Directors’ Fortnight found itself in a similar situation this year with Cary Murnion and Jonathan Milott’s action picture Bushwick, imagining a contemporary US civil war in which a Texan military force invades New York State.
“This year we had an American film, Bushwick, that we selected three months ago and has since been acquired by Netflix but not for the US,” he added.
Netflix confirmed on Thursday that it had acquired French and South Korean rights and would release the film in these territories in 2017. In the US, it secured a seven-figure theatrical deal during Sundance with RLJ Entertainment.
Waintrop hinted that the Cannes Film Festival and the parallel sections might eventually take some sort of across-the-board position on whether films should be theatrically released in order to be selected but said that for now there had been no in-depth discussion.
“I don’t think Thierry Frémaux and I differ in our views on this… it’s a question on which we’ll have to take a position but we will also have to be pragmatic. We’ll have to see if Netflix continues to exist in the same way and also open-up a dialogue with them as well as other players in this sphere like Amazon,” he said.
In the backdrop, the inclusion of Netflix titles Okja (pictured) and The Meyerowitz Stories (New And Selected) in Official Selection has divided the French film industry.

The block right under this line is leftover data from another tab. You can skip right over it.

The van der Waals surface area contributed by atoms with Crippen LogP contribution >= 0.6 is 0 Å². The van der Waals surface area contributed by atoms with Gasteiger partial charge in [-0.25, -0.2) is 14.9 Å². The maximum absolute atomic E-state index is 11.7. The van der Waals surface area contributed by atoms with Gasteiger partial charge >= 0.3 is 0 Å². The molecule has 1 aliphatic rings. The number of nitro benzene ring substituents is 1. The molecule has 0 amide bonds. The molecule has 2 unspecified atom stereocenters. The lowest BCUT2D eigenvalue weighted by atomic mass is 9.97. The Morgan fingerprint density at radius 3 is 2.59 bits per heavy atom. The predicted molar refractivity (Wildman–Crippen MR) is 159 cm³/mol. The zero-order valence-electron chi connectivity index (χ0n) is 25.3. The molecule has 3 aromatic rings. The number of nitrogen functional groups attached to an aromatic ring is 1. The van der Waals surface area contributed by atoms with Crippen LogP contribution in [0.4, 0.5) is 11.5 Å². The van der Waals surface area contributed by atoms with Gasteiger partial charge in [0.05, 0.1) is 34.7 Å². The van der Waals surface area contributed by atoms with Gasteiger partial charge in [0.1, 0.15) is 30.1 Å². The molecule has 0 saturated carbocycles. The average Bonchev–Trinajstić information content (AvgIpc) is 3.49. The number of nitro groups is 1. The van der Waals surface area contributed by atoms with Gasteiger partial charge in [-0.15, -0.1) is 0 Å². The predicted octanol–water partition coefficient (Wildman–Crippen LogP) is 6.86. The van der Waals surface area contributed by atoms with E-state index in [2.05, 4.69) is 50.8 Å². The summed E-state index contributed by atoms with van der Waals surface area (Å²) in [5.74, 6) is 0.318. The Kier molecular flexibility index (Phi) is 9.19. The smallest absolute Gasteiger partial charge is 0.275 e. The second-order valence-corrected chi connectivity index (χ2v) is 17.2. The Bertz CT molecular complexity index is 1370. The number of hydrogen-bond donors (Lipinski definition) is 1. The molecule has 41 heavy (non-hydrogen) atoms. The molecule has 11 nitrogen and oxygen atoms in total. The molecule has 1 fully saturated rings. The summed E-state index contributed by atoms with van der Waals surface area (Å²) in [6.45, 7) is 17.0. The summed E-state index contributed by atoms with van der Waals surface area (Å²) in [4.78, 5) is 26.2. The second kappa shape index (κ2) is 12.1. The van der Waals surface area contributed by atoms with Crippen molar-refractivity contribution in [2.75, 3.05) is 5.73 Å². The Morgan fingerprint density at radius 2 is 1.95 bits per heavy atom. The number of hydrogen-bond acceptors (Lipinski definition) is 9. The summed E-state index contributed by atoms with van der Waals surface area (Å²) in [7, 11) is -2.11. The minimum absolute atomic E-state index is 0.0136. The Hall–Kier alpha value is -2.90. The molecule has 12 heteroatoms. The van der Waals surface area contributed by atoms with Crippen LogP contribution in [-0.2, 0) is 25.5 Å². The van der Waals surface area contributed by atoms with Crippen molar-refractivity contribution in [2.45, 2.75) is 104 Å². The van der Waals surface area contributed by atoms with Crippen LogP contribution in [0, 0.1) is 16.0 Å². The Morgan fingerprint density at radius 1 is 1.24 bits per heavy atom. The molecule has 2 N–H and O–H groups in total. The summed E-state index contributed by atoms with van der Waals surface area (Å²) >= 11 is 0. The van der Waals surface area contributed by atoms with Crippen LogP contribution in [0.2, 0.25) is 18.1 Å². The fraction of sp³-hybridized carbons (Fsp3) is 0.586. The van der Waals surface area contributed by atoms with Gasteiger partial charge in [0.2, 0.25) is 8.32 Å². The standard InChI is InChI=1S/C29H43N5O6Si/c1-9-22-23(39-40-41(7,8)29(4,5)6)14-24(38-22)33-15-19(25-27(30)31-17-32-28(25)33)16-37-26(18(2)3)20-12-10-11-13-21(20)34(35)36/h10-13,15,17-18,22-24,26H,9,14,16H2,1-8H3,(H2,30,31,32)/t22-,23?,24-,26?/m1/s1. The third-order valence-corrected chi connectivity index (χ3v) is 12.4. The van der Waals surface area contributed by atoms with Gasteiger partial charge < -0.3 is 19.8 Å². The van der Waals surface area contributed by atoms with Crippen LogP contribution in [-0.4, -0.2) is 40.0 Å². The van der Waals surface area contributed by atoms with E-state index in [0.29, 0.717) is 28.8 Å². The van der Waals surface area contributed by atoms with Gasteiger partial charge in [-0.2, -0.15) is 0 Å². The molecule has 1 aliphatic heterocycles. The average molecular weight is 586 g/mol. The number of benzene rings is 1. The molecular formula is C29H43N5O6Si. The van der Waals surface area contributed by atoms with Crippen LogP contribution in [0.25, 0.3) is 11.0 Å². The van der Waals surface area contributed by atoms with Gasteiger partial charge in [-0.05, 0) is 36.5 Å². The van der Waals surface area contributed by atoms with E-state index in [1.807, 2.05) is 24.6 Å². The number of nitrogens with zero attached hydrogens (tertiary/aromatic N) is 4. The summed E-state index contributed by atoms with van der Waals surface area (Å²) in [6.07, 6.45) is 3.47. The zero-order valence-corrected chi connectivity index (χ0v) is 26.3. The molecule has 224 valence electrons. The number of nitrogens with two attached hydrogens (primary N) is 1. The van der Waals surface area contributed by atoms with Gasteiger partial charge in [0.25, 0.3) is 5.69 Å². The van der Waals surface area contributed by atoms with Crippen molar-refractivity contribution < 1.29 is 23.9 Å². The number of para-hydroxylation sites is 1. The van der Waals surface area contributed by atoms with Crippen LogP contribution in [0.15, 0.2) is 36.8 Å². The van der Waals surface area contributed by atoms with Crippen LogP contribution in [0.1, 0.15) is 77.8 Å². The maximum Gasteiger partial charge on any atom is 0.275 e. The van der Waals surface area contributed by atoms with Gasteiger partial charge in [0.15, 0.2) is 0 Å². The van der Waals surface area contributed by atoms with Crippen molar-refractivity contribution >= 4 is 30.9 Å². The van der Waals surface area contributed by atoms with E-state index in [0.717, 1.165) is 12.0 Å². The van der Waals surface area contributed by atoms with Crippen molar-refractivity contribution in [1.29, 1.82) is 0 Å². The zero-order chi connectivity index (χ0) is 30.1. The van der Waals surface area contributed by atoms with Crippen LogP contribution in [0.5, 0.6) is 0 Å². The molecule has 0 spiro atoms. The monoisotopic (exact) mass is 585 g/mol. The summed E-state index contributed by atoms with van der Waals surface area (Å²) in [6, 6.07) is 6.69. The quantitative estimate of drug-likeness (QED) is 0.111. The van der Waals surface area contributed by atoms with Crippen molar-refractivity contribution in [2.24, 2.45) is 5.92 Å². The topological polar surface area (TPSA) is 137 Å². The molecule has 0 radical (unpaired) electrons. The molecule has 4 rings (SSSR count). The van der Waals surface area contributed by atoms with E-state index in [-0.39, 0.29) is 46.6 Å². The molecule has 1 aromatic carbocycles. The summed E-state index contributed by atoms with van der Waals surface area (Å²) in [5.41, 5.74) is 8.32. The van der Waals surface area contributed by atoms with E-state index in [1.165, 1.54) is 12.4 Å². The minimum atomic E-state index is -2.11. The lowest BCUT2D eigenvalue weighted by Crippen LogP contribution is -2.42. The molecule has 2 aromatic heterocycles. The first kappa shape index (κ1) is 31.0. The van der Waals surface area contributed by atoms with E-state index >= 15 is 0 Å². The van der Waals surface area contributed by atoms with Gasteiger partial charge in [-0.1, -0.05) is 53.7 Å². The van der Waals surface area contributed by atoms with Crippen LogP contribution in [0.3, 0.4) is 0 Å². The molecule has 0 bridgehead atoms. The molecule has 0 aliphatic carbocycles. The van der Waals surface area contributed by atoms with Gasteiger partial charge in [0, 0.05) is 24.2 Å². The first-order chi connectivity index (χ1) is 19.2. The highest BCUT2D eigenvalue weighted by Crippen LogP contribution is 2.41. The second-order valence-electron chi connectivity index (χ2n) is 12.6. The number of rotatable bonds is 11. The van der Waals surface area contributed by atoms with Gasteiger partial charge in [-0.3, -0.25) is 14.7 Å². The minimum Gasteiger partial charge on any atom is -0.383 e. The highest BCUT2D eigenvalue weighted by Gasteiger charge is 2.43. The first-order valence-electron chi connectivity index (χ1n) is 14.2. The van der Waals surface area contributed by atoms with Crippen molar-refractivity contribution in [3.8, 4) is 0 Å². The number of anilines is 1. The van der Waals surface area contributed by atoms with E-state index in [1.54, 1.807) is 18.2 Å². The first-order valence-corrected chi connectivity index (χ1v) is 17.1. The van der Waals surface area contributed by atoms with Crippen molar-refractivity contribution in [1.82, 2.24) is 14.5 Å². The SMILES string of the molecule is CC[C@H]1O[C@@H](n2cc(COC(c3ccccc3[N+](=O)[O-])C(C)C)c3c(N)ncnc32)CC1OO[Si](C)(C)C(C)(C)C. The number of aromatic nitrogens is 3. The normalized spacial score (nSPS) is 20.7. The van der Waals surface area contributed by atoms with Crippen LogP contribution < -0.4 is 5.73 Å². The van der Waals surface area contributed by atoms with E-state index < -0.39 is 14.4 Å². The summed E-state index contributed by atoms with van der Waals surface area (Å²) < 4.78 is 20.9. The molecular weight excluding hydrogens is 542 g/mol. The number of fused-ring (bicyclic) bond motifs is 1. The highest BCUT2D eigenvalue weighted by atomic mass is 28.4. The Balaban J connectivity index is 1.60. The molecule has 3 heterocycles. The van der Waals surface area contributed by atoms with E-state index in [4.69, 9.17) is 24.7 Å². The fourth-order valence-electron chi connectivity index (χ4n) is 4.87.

The National Federation of French Cinemas (FNCF) was quick to raise a red flag, questioning their legitimacy as cinematic works, if they were not released theatrically in cinemas.
“The FNCF hopes that a rapid clarification will be made in order to confirm that these works will be able to be released in cinemas in accordance with the current regulatory framework, which is the basis of the cultural exception,” the body said in a statement.
Aside from the theatrical distribution issue, the FNCF also questioned the fact Netflix had recently closed its office in France, and now oversaw its French service out of its European headquarters in the Netherlands.
The move put the company out of reach of France’s fiscal and production investment incentives, which underpin the virtuous financing circle keeping the French film and TV industry afloat, it said.
Their demand that Okja and The Meyerowitz Stories (New And Selected) get a theatrical release in France could be a tall order for Netflix.
If the titles hit cinema screens in France, Netflix will not legally be able to offer the title on its French SVOD service for another 36-months under the country’s media chronology laws which are among the strictest in the world.
The FNCF’s request has in turn re-ignited a long-running debate over how to overhaul the country’s media windows, which also stipulates a four-month window for a feature VOD release.
The FNCF in turn prompted an angry response from the growing number of independent producers and distributors who would like to see softer rules, especially for features that have a tough time making it to the big screen. They say the current framework is outdated in the digital era.
It is a debate that looks set to run right up until Cannes and beyond.